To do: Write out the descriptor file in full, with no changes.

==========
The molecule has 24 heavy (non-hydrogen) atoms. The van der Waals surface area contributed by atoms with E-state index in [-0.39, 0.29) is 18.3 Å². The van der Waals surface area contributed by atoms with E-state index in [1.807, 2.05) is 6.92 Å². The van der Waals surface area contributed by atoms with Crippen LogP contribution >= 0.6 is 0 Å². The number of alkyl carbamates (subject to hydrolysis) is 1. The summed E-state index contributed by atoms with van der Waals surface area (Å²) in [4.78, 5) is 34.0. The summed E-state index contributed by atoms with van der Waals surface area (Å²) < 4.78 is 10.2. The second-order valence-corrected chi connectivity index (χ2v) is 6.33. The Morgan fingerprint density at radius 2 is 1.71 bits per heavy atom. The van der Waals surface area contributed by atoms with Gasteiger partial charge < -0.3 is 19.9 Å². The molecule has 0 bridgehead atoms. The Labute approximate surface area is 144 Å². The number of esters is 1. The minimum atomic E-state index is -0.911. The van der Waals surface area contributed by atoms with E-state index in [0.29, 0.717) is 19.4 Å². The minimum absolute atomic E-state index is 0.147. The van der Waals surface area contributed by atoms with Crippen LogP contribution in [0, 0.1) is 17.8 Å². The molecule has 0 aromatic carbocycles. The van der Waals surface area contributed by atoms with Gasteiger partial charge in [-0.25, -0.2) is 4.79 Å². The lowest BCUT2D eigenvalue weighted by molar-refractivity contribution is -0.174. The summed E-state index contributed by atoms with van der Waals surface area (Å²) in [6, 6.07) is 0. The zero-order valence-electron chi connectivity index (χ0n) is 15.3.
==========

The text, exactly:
The molecule has 24 heavy (non-hydrogen) atoms. The van der Waals surface area contributed by atoms with E-state index in [-0.39, 0.29) is 18.3 Å². The van der Waals surface area contributed by atoms with E-state index in [1.807, 2.05) is 6.92 Å². The van der Waals surface area contributed by atoms with Crippen LogP contribution >= 0.6 is 0 Å². The number of alkyl carbamates (subject to hydrolysis) is 1. The summed E-state index contributed by atoms with van der Waals surface area (Å²) in [4.78, 5) is 34.0. The summed E-state index contributed by atoms with van der Waals surface area (Å²) < 4.78 is 10.2. The second-order valence-corrected chi connectivity index (χ2v) is 6.33. The Morgan fingerprint density at radius 2 is 1.71 bits per heavy atom. The van der Waals surface area contributed by atoms with Gasteiger partial charge < -0.3 is 19.9 Å². The molecule has 0 bridgehead atoms. The Labute approximate surface area is 144 Å². The number of esters is 1. The minimum atomic E-state index is -0.911. The van der Waals surface area contributed by atoms with E-state index in [0.29, 0.717) is 19.4 Å². The minimum absolute atomic E-state index is 0.147. The van der Waals surface area contributed by atoms with Crippen LogP contribution in [0, 0.1) is 17.8 Å². The molecule has 0 aromatic carbocycles. The van der Waals surface area contributed by atoms with Gasteiger partial charge in [-0.25, -0.2) is 4.79 Å². The lowest BCUT2D eigenvalue weighted by molar-refractivity contribution is -0.174. The summed E-state index contributed by atoms with van der Waals surface area (Å²) in [6, 6.07) is 0. The zero-order valence-electron chi connectivity index (χ0n) is 15.3.